Weekend Update 01-14-2012

This post contains a really good and very short summary of the Tax Policy Center analysis of the Romney tax plan. Basically the well-to-do will pay less in taxes, the working poor will pay more, and overall revenue will decline. Overall revenue declining will either increase the debt or increase the overall burden on all but the wealthiest Americans as programs and services on which they rely are dismantled or slashed. But those are the same features of every Republican tax plan. I can only conclude that those who aren’t rich and vote Republican either want to pay more to fund more handouts to large corporations and wealthy Americans or they don’t know math or they suffer under the delusion that they will be part of the wealthiest, privileged class in our country so eventually this will benefit them. None of the math required to understand the impact of these plans is particularly difficult. Certainly by middle school we expect our children to be able to do math at this level. So I really don’t understand it.

This is an interesting site where you can find the #1 song on any particular past date. Want to know what the top pop song was on the day you were born?

Americans are more likely than citizens of other nations to believe they live in a meritocracy. It’s mostly fantasy. It’s actually harder now to move up from one economic class to higher ones here than pretty much all the European nations. I will note that, though I don’t see how it can possibly help him win the GOP nomination, Jon Huntsman openly acknowledges and tries to discuss that fact. I’ll also note that Abraham Lincoln and Teddy Roosevelt are my two favorite American presidents. I’ve read and studied them both extensively. I’m sure any time a modern Republican tries to associate the views of either of those great presidents with the current incarnation of the GOP, they roll over in their graves. Teddy Roosevelt would, indeed, most definitely not approved.

Who fires whom? Romney’s gaffe was all over the news. Frankly, I also thought it was even worse taken in context. Health insurance doesn’t work that way. The fact that Romney thinks it does, even after implementing health care reform when he was a governor, exposes a man who is frighteningly out of touch with the reality of those of us who haven’t been shielded by millions and hundreds of millions of dollars our entire lives. At the bottom of this post, Krugman points out that the lack of empathy Romney evinces does not come simply from his life of privilege. FDR, after all, also lived a life sheltered by wealth and privilege. But FDR could still empathize with those who did not. It doesn’t appear that Romney can do the same.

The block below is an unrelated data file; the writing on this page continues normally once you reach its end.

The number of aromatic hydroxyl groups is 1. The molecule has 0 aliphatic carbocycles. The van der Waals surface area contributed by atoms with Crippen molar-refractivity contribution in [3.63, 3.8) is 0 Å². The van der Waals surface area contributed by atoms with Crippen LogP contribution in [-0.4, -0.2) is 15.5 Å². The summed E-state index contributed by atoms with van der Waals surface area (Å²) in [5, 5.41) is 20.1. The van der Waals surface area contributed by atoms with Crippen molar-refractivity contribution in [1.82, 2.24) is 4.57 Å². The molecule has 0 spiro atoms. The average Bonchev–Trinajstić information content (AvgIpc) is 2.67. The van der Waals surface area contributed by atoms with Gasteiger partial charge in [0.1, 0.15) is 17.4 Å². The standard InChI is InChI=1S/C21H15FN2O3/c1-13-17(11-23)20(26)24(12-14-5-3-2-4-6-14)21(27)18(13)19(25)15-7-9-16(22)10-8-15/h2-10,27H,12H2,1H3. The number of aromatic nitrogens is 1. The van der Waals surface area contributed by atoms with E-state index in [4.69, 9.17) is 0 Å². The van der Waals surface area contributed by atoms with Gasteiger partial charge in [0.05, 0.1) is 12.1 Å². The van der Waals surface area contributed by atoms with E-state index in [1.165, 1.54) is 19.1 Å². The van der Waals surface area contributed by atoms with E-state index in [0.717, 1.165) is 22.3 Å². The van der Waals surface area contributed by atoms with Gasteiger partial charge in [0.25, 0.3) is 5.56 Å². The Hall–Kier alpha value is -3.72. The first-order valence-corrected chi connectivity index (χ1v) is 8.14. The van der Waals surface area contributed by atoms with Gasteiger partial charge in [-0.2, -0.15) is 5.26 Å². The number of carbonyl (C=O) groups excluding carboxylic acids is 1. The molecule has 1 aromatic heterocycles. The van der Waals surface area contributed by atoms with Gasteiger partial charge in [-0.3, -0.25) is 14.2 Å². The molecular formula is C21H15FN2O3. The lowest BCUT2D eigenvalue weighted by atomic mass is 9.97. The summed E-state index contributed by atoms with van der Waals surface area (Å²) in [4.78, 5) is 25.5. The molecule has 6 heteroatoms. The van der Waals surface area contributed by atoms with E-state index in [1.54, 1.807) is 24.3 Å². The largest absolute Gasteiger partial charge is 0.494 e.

A business is not like a national economy. That would seem obvious, but apparently it’s not. An economy is also not like a household budget, I’ll add. It’s not just that these comparisons are inadequate metaphors; they are actually misleading and will lead you to the wrong conclusions about the best actions to take. Krugman expands on that point in his column.

Democrats are not anti-market. In truth, politicians always have a tendency to lie, tell half-truths, and distort the truth. That’s been true for as long as there have been politicians. In our history as a country, though, it’s been less common for us to have one party so completely surrender to the temptation of propaganda and fabrication that almost every time an overwhelming majority in the party speak it’s a lie or distortion. While you can find fringe people in every group, the Democratic party is hardly anti-market and never has been. They simply disagree with Republicans on the best way to help markets function well. On the whole, the historical data leans more in favor of the Democratic assertions about the role of governments in a market economy than the Republican assertions. Perhaps that’s why the wheels are coming off the GOP. When your view of what reality ought to be slips significantly from what reality actually is, perhaps a reliable sense of truth is one of the first victims. If you don’t believe me, just fact-check Romney’s stump speech.

I’m pro-woman too. (And pro-child and sometimes even pro-man.) I’m glad that my wife and daughters and daughter-in-law can vote, own property, have a professional career (if desired), and in general, at least in theory, have the same rights and privileges and responsibilities that I do, which definitely makes me a “feminist” by any meaningful definition. I wouldn’t want to live in any other world. But in our modern world, with everything structured as it is, abortion is a hard topic with no easy or absolute answers. Unfortunately, it’s rare that you’ll see anyone on either ‘side’ of the debate confess that reality. More than anything else, that’s why I deeply appreciated Sarah’s post. I commented at length as a result. Oh, and there’s a Princess Bride reference in the post. How can you not love that?

I like spoken word in general and there are places scattered here and there in the video where I empathize with the things he’s saying. But I find I tend to agree more with Fr. Andrew. Watch the video and then read the post. Elizabeth Esther shares similar thoughts. And here’s another post on it from Sarah Moon. Decide for yourself.

The Moral Hazard Myth. This is an article from 2005 a friend sent me. It captures extremely well many of the things completely wrong with treating health care coverage like car insurance (which at its core is what Republicans are doing).

It’s true that Orthodoxy doesn’t have anything if you take out the “God-talk”, but I still enjoyed this post.

This entry was posted in Weekend Update. Bookmark the permalink. Both comments and trackbacks are currently closed.
%d bloggers like this: